Forest tent caterpillars in southern Minnesota — March to Duluth begins!

I came across several of these disgusting silken mats of forest tent caterpillars on Sunday in the Minnesota Valley State Recreation Area, about 160 miles south of Duluth. I’m sure there’s some larvae busting from egg masses somewhere in the northern part of the state, too, but I haven’t seen any yet.

I think next summer is when things should start to get really gross around here, with a peak in 2012 … although I haven’t heard any official predictions yet. Anyway, it probably wouldn’t hurt to get stocked up on tin foil and dish soap, or whatever is supposed to keep the ravenous little beasts from chewing your trees bald. Perhaps someone can fill us in on good dish soap substitutes that are better for the environment but still make the “army” retreat. (It’s smart the way they invade every 10 years … just long enough for us to forget all their weaknesses.)

43 Comments

The Big E

about 12 years ago

I saw a few (hundred) caterpillars on the Lakewalk extension a month or so ago, some of them trailing down on threads.  Don't know if they were Army Worms or not.

Paul Lundgren

about 12 years ago

Did they look anything like this?



Or this?



I saw these in Duluth on April 22. They look a little like forest tent caterpillars when you see them and can't compare them with the real thing.

Mary

about 12 years ago

I went dumpster diving on the U of M campus this weekend, and the trees and sidewalks were crawling with tentworms.  Glad I haven't seen any of them around here (yet)...

mk

about 12 years ago

Craaaaaaap.  I hate those things.  So glad I'm not in the landscaping biz anymore.  I'd come home and find them crawling all over my crap.  Nasty.

girlfromnorthcountry

about 12 years ago

Gross.  Nightmare fodder throughout my childhood.  I had really wanted to do some serious camping/hiking this year, and this might be enough to keep me out of the woods, if it's as bad as I remember.  :(

doubledutch

about 12 years ago

This makes me want to cry.

Paul Lundgren

about 12 years ago

Girlfromnorthcountry, this news should actually make you more eager to do that camping/hiking. The caterpillars aren't bad yet. Get your adventures in now. Next year is likely to be a different story.

TimK

about 12 years ago

The forest tent caterpillar is mostly a nuisance. Already weakened vegetation may not survive the onslaught, but I'll take these buggers over killer bees, venomous spiders or zombies any day.

girlfromnorthcountry

about 12 years ago

Ya know Paul, that is actually what I was just thinking!  Get out on the trails now before the worms and skeeters take over the forest completely.  Just curious though, is there any resource that might help me avoid the potentially bad areas?  Probably not much to do besides wait and see.  Wikipedia advises placing a bucket 1/4 full of water near the afflicted trees; the worms will be attracted and drown.  Obviously that wiki author has not seen a Minnesota army worm infestation.

Paul Lundgren

about 12 years ago

Like I mentioned, I haven't seen a single forest tent caterpillar in Duluth this year. I'm sure they're out there, but we shouldn't see them in significant numbers until next year. So there aren't really any "bad areas" around here. 

Once they arrive in full force, I think everywhere remotely close to a tree is a "bad area," including parking lots, the siding on your house, your hair, etc.

It's awesome when they get smeared across your windshield when you turn the wipers on.

I like that bucket of water idea. Wait for that sucker to fill up, then apply heat and -- bingo! -- instant soup. Probably quite nutritious.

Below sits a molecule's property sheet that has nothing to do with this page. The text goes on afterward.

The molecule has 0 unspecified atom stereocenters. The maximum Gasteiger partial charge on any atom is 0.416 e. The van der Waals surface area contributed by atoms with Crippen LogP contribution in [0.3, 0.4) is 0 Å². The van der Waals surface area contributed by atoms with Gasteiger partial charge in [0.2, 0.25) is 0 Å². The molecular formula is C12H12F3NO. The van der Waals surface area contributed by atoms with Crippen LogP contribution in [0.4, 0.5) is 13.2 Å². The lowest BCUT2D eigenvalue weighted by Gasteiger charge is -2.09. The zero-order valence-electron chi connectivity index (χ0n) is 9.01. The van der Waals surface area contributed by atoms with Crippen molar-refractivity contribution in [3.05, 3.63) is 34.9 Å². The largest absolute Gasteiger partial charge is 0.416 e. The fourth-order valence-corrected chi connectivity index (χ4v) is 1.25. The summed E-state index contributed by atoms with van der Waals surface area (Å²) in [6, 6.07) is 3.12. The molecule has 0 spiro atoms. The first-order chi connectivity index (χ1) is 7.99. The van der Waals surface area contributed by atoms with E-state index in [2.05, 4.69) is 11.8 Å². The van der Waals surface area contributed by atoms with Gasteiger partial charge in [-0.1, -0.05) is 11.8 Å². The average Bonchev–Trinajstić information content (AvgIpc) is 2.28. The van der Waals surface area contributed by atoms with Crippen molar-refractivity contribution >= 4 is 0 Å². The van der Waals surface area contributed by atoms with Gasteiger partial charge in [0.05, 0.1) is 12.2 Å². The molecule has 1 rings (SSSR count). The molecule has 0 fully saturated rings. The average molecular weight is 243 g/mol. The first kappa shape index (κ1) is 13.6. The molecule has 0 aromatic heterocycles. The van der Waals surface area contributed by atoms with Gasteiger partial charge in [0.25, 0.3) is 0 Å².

ginger

about 12 years ago

I'm from southern Wisconsin, and saw them there in March. I don't think they ever got as bad there as I've heard they get here. Gulp.

My father used to take a blowtorch to their tents. eeeek!!

girlfromnorthcountry

about 12 years ago

Gross, Paul.  It sounds like you're almost looking forward to the disgusting things.  There was a family up on North Shore Drive a few years ago who successfully warded them off by creating barriers around their property... wish I could find that article and what they used.

edgeways

about 12 years ago

Don't forget the possibilities of Armyworm wine.

Terry G.

about 12 years ago

I haven't had the pleasure of experiencing these things yet. So clue me in, a simple bucket of water placed next to a tree attracts them??! Any tree? Confused and mystified...

Jenny

about 12 years ago

Oh no! Not the death caterpillars again! A sure sign that I've lived here too long.

mac

about 12 years ago

They taste pretty good with worcestshire sauce or with cole slaw.  Had them while camping one time.  Good for protein.

Claire

about 12 years ago

Oh no!!! You know, I can take the cold ... I can take blizzards ... I can take having to take a plane halfway across the country to see my family ... I can take my daughter growing up, speaking like the characters in Fargo -- but I hate army worms. That is the one thing about Minnesota I can't take! I may have to find a way to spend all of next summer elsewhere.

Jude

about 12 years ago

My sister was visiting one spring and I wanted to show her Enger Tower, we both about threw up with the millions of them crawling up those steps, needless to say she never saw the view from the top. Have you ever listened in the woods when they are munching and it sounds like rain?  It's their poop hitting the leaves.  Completely gross, but at least they do not bite like the &*^^ blackflies or carry disease like the ticks. Still, glad I don't have any oak trees.  One house I had they were twirling from the oak like ballerinas--you honestly could not be in the yard as the wind would blow them right into your hair out of nowhere.  ICK.

Piglet

about 12 years ago

Gander Mtn. sells great bug hats for cheap - stock up now. I used mine at the cabin the last time they were so bad. Still had to be swept with a broom before coming inside but at least they weren't in my hair!

Cutter makes a spray that you attach to your hose. Spray the trees, grass, etc. and it will kill them, the larvae and help create a barrier for the rest. I have 4 bottles in storage already. 

Or...buy an ostrich as they are the only thing that will eat the nasty worms!

Terry G.

about 12 years ago

So I gather they only attack oak trees?

woodtick

about 12 years ago